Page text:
Susan and Len Mark of Stamford, Connecticut, have announced that they will fund two new grants of $300,000 each over three years to support established ICRF scientists studying the biology, diagnosis, treatment, or prevention of ovarian and or uterine/MMMT cancers. This generous commitment is the third round of ovarian research funding from the family, bringing their support of ICRF to close to $3 million. The Marks are currently funding four ovarian cancer research grants, including two at the Weizmann Institute of Science, Rambam Health Care Campus and Hebrew University of Jerusalem.

Their funding was initiated in 2013, when Len’s sister, Gloria, was diagnosed with ovarian cancer, and has continued since her passing in January 2016.

The Marks have chosen to support the organization because “ICRF has brought together our desire to fight ovarian and other cancers, our lifetime commitment to Israel, and our wish to keep strong our memories of Gloria Mark Spivak.”

They were honored with the ICRF Tower of Hope Humanitarian Award at the annual gala in 2014. Upon accepting the award, Susan remarked: “It is very thrilling to be honored knowing that our gift might make a difference to the health and life of the world.”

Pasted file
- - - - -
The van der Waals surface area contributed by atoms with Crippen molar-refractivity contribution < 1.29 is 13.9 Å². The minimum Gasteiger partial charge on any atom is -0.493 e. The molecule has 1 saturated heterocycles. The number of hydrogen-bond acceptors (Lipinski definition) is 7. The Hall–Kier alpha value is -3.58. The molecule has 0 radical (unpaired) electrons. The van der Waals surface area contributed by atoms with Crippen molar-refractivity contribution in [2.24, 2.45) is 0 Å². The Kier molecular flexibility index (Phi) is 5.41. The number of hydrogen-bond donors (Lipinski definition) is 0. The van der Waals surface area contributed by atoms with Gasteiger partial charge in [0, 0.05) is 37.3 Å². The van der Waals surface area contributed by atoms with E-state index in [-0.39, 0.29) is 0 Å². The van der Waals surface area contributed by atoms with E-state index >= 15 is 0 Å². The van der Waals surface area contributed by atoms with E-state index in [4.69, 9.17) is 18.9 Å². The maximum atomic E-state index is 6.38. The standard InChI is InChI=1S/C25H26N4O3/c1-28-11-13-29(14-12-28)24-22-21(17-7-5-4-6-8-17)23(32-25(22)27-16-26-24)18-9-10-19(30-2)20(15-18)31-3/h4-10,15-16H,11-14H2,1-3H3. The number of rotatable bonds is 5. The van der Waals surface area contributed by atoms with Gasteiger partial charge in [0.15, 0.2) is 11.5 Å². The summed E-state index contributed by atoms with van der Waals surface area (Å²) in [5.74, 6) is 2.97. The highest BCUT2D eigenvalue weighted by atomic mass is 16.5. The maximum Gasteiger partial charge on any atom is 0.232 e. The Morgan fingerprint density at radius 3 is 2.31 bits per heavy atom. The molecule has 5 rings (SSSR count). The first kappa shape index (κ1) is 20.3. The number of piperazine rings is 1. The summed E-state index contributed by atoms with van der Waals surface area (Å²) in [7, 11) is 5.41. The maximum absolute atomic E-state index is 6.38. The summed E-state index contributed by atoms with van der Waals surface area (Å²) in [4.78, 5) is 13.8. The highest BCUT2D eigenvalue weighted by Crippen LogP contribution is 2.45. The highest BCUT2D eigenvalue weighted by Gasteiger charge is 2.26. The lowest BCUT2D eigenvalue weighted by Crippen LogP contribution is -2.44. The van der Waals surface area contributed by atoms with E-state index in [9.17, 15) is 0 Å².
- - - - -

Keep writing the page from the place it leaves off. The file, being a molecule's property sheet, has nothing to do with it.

In honor of National Cancer Research Month, please join us on May 4, 8 pm ET | 7 pm CT | 5 pm CT for a Journey of Hope, a live virtual interactive conversation with Jason Rosenthal and Paris RosenthalRegister here.

Jason and Paris are the father-daughter team behind the #1 New York Times bestselling book, Dear Boy. Jason's memoir, My Wife Said You May Want to Marry Me was published last year. 

Read the viral New York Times Modern Love article: "You May Want to Marry My Husband."
With a planned gift to the Israel Cancer Research Fund, you can leave a philanthropic legacy that will help those touched by cancer – now and for years to come. Whether you would like to put your donation to work today or in the future, there are a variety of opportunities for making a legacy commitment to ICRF. Please visit our website to learn how you can create a lasting impact on the future of cancer research.
On April 18, ICRF Toronto welcomed over 850 virtual guests to its 19th annual Women of Action celebration, held in a virtual format for the first time. Honoring four extraordinary women for their significant accomplishments in business, scientific research, philanthropy and the community, the event raised over CAN $460,000 and introduced ICRF to many new supporters.